And that’s because the struggle of our time is between the ideal of democracy and the reality of feudalism. Unfortunately, most of the New Feudalists are firmly ensconced inside Western governments and corporations. And much of the world suffers under their savage reign. Today just about everyone in this country uses whatever advantages they have to advance themselves and theirs—even the liberal rich do what they can to secure for their families an edge in education, health-care, and living arrangements. How can they not? It would be unnatural for them not to.
Quite possibly, Justice is not a “natural” state of affairs.
A lay person reading the potted science elaborated by Steven Hawking in The Universe in a Nutshell must conclude that according to the new physics, virtually nothing imaginable is off-limits. The vivid and expensive sci-fi epics saturating popular culture are based on fact, or rather on possibility: somewhere in the universe is that planet specializing in hybridizing bromeliads with blondes. It therefore isn’t inconceivable that Bush, Cheney, and Rumsfeld are no more than holograms projected by a malevolent spirit residing in a distant galaxy.
One fears an autopsy on most members of the current administration would reveal a common yet utterly remarkable physiological abnormality: somehow we have generated an entire governing class who look more or less normal yet whose very existence testifies to the presence of a supernatural element. It is, after all, still impossible for a human to live without a heart.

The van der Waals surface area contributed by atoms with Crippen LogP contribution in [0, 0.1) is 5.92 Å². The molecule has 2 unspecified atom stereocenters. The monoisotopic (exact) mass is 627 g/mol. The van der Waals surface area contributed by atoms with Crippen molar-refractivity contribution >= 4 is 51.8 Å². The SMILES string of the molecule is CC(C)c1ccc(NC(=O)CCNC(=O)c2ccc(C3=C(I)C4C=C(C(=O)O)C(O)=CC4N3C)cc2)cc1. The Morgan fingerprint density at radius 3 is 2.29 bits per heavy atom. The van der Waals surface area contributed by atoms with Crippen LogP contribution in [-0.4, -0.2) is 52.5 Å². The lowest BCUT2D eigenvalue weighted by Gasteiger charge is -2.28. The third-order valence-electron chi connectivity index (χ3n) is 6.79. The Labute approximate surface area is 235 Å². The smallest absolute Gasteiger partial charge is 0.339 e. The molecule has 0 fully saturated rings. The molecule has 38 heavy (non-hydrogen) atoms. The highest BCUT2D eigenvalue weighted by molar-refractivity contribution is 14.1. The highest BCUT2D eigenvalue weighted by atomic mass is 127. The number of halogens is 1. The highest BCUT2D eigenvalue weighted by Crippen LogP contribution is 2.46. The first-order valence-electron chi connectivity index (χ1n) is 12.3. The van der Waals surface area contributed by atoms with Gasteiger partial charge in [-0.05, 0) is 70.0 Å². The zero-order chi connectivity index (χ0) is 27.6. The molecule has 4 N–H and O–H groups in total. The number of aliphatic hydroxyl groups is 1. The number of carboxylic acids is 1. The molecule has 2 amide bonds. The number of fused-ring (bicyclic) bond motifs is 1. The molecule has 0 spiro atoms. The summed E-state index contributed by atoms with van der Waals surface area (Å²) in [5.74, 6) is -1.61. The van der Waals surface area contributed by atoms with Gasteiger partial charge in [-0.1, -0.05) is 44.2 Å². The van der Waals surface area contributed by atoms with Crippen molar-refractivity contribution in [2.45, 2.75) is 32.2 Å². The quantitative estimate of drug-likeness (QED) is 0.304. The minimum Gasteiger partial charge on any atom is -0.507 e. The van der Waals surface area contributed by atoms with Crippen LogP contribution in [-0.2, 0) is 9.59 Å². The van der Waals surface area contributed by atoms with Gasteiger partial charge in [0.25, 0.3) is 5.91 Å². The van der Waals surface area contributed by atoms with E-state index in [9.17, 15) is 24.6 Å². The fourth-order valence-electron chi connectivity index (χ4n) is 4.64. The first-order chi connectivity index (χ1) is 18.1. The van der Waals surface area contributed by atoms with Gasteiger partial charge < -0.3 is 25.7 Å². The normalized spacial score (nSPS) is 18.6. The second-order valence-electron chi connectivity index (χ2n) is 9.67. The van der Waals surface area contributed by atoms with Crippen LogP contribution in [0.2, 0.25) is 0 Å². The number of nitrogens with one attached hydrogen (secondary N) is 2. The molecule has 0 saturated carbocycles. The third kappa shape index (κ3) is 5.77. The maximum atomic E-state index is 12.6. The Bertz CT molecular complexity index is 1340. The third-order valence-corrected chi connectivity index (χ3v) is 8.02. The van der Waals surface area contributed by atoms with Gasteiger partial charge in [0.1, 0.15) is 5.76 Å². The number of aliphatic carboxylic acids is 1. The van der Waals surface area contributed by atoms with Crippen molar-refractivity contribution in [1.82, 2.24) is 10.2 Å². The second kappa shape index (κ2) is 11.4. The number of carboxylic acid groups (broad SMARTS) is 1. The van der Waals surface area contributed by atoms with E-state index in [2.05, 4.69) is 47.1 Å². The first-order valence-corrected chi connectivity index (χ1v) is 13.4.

Class divisions today are so extreme they make it hard even for friends to communicate and understand each other above their great and growing differences. The rich and the poor do not live, shop, or fight wars together; they do not go to school or on holiday to the same places. Indeed, they see each other, if at all, largely in severely circumscribed roles in which, in order to ensure their own physical survival, the have-nots are forced to act as supplicants to the haves.
With no demonstrable commitment to the values of real equality and justice, the sort of “free market capitalism” we suffer under barely masks under the soft folds and dark hues of Hugo Boss a savagery found in no jungle. This, alas, is a cliché. And that fact is itself increasingly a problem. A writer’s job is to keep the language efficient so that it communicates. But words wear out; through misuse and overuse, they grow unmoored from meaning. When slaughter is defined as liberation, when justice is color-coded, when governments feel free to pull a bait-and-switch in a matter so serious as a war costing thousands of lives, when that same government can continue decimating after-school programs for children, summer programs for teenagers, and support for the mentally disabled while escalating expenditures on state-sponsored murder, when society continues to sanction improbable levels of compensation for a handful of people while turning a blind eye to the distance between the minimum wage and a realistic living one, then language may indeed have reached a dead end.